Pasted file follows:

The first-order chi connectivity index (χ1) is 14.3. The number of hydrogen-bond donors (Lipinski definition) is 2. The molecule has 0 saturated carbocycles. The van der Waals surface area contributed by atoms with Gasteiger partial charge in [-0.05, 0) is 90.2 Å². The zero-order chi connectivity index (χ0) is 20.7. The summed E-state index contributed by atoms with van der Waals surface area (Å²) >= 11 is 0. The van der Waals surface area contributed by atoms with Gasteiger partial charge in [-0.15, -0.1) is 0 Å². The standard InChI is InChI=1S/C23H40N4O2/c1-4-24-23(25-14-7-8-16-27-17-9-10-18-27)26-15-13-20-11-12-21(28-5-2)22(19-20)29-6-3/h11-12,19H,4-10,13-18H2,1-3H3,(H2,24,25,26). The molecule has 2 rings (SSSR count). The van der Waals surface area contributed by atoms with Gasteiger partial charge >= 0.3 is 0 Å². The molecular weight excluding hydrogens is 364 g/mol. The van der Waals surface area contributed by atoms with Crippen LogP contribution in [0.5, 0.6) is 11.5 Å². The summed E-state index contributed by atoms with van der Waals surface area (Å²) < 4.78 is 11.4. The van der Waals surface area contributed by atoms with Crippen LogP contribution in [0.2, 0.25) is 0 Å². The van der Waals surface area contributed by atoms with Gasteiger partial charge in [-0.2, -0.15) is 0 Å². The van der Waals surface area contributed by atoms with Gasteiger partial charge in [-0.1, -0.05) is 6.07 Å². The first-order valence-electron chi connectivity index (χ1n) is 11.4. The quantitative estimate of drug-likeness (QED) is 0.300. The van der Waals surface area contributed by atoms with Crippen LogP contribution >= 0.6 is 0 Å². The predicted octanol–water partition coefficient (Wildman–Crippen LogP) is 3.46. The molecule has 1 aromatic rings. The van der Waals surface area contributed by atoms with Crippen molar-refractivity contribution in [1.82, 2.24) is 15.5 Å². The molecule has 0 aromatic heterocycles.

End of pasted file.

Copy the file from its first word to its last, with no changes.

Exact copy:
The first-order chi connectivity index (χ1) is 14.3. The number of hydrogen-bond donors (Lipinski definition) is 2. The molecule has 0 saturated carbocycles. The van der Waals surface area contributed by atoms with Gasteiger partial charge in [-0.05, 0) is 90.2 Å². The zero-order chi connectivity index (χ0) is 20.7. The summed E-state index contributed by atoms with van der Waals surface area (Å²) >= 11 is 0. The van der Waals surface area contributed by atoms with Gasteiger partial charge in [-0.15, -0.1) is 0 Å². The standard InChI is InChI=1S/C23H40N4O2/c1-4-24-23(25-14-7-8-16-27-17-9-10-18-27)26-15-13-20-11-12-21(28-5-2)22(19-20)29-6-3/h11-12,19H,4-10,13-18H2,1-3H3,(H2,24,25,26). The molecule has 2 rings (SSSR count). The van der Waals surface area contributed by atoms with Gasteiger partial charge >= 0.3 is 0 Å². The molecular weight excluding hydrogens is 364 g/mol. The van der Waals surface area contributed by atoms with Crippen LogP contribution in [0.5, 0.6) is 11.5 Å². The summed E-state index contributed by atoms with van der Waals surface area (Å²) < 4.78 is 11.4. The van der Waals surface area contributed by atoms with Crippen LogP contribution in [0.2, 0.25) is 0 Å². The van der Waals surface area contributed by atoms with Gasteiger partial charge in [-0.2, -0.15) is 0 Å². The van der Waals surface area contributed by atoms with Gasteiger partial charge in [-0.1, -0.05) is 6.07 Å². The first-order valence-electron chi connectivity index (χ1n) is 11.4. The quantitative estimate of drug-likeness (QED) is 0.300. The van der Waals surface area contributed by atoms with Crippen LogP contribution >= 0.6 is 0 Å². The predicted octanol–water partition coefficient (Wildman–Crippen LogP) is 3.46. The molecule has 1 aromatic rings. The van der Waals surface area contributed by atoms with Crippen molar-refractivity contribution in [1.82, 2.24) is 15.5 Å². The molecule has 0 aromatic heterocycles.